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Shooting 6:1 on RED - Any suggestions?


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#1 Andrew S T Gregg

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Posted 05 August 2009 - 05:03 AM

I'm working on a project for the Shanghai 2010 Expo. The final project will be shown on a screen that is curved to a 140 degree angle and is 6m x 36m.

We're shooting RED at 4K and using a strip that will give us this format.

I'm curious if anyone has come across this kind of format before, and if anyone has any suggestions for our team.

Thanks.
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#2 Freya Black

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Posted 05 August 2009 - 06:07 AM

I'm working on a project for the Shanghai 2010 Expo. The final project will be shown on a screen that is curved to a 140 degree angle and is 6m x 36m.

We're shooting RED at 4K and using a strip that will give us this format.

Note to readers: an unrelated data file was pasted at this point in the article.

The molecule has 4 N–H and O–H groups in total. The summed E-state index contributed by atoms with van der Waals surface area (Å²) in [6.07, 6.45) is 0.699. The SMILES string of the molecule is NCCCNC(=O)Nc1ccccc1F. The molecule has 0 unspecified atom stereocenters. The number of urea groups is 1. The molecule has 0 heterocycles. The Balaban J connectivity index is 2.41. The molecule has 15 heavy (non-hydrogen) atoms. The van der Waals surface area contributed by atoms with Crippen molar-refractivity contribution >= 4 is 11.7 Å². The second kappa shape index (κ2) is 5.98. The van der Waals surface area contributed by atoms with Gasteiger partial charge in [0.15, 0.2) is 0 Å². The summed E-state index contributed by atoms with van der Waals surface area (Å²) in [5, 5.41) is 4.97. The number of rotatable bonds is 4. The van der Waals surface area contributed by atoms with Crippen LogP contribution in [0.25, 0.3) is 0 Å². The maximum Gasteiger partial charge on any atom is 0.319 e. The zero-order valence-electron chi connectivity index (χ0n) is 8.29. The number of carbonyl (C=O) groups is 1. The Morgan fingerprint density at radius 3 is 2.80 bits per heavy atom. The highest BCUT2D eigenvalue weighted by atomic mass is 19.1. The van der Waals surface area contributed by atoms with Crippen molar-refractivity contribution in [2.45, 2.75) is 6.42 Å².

I'm curious if anyone has come across this kind of format before, and if anyone has any suggestions for our team.

Thanks.


Hmmm! Seems like it could work out to shoot in 4k mode with Anamorphics!
I seem to remember someone on here saying they had LOMO anamorphics is PL mount for hire cheaply.
That would get you closer and you wouldn't need as big a crop.

love

Freya
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#3 John Sprung

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Posted 05 August 2009 - 02:23 PM

A few years ago, I saw a very clever digital projection setup that allows you to combine multiple projectors, like the old 3 strip Cinerama, but with really seamless results. The brain box can feed up to 16 projectors at once. It uses test patterns and feedback from a digital camera shooting the screen to figure out what to send to each projector. You can put them side by side for more width, or overlap them for more brightness.




-- J.S.
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#4 Saul Rodgar

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Posted 05 August 2009 - 03:17 PM

6:1 on 4K RED may fall apart when projected on huge screens. Anamorphic on 4k RED would be a better bet. 65mm film or above would be ideal.
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#5 John Sprung

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Posted 05 August 2009 - 07:26 PM

6:1 on 4K RED may fall apart when projected on huge screens.